Longtime advocates for drug sentencing reforms cheered the new proposals.
“The fact that two young and rising stars of both parties, both rumored to be considering future White House runs, are so passionately embracing criminal justice reform shows how politically popular these issues have become,” Bill Piper, director of national affairs for the Drug Policy Alliance, said in a statement. “Voters want reform and smart elected officials know that. This legislation is good policy and good politics.”
The fate of the REDEEM Act is unclear since most legislation introduced this year has failed to advance beyond the committee level, especially in the Senate, where years-long personality-driven disputes over procedure and fiscal policy have essentially driven the chamber to a halt.
But the new proposals help build out the policy portfolios for both senators. Paul unveiled a plan last month that would restore voting rights for nonviolent felons in federal elections. Booker and Sen. Tim Scott (R-S.C.) introduced a proposal in April that would help create hundreds of thousands of jobs for younger Americans, especially minorities struggling to find work.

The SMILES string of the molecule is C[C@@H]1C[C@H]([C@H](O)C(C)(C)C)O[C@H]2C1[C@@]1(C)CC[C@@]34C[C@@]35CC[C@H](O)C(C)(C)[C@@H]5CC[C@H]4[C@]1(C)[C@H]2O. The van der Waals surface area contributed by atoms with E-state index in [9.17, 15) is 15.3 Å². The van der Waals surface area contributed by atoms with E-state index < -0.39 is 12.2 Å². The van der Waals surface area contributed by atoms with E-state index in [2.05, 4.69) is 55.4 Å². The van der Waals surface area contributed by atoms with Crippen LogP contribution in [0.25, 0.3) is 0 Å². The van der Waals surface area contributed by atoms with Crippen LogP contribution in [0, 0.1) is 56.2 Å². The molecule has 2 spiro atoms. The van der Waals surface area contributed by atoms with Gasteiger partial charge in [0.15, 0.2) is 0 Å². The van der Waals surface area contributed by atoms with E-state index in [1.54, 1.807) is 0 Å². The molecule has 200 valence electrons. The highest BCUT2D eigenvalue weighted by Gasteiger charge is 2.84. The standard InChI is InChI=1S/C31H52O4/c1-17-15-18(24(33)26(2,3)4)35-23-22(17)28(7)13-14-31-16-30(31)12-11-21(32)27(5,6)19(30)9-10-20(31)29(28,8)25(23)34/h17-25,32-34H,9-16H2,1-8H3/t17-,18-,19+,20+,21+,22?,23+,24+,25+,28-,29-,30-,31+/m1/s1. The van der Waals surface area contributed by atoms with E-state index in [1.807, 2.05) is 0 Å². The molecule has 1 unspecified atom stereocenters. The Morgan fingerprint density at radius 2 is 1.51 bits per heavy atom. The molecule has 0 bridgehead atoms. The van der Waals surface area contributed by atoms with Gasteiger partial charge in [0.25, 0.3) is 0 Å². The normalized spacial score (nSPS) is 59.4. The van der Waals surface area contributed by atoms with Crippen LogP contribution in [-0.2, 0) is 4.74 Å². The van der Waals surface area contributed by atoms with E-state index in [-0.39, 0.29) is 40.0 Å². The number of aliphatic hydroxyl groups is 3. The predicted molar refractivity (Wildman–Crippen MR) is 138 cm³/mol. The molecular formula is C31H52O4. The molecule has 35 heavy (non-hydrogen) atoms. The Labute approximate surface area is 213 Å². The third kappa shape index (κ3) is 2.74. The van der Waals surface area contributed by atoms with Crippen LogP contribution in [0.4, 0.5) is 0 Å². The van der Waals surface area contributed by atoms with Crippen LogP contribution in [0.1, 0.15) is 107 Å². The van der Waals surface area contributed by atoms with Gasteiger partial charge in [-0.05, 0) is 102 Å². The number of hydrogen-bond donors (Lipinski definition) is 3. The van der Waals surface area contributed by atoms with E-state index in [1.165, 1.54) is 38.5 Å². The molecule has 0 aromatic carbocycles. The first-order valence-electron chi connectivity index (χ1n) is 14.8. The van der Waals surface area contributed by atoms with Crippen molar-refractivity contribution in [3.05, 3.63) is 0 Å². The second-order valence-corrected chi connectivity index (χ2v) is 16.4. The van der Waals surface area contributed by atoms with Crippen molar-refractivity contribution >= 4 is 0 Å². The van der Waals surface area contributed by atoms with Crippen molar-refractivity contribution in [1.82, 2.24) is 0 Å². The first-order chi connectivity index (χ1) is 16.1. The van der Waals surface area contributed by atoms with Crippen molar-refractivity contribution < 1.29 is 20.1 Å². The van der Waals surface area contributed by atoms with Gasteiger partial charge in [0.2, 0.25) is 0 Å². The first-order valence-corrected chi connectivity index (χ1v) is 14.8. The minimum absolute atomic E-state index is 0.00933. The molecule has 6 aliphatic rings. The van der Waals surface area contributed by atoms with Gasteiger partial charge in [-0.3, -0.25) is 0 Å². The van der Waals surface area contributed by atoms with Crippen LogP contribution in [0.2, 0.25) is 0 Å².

While seemingly odd bedfellows, Booker and Paul have teamed up before.
The two played off the holiday Festivus, which was created on the show “Seinfeld” an includes an “airing of the grievances.” The complaints they let loose on Twitter almost all centered around the criminal justice system and need for sentencing reform.
They announced their intention to team up on legislation earlier this year, and have referenced one another when speaking about criminal justice reform. Paul campaigned for Booker’s opponent in the 2013 special election that sent him to Washington, but that all now appears to be in the past.
Katie Zezima contributed to this report.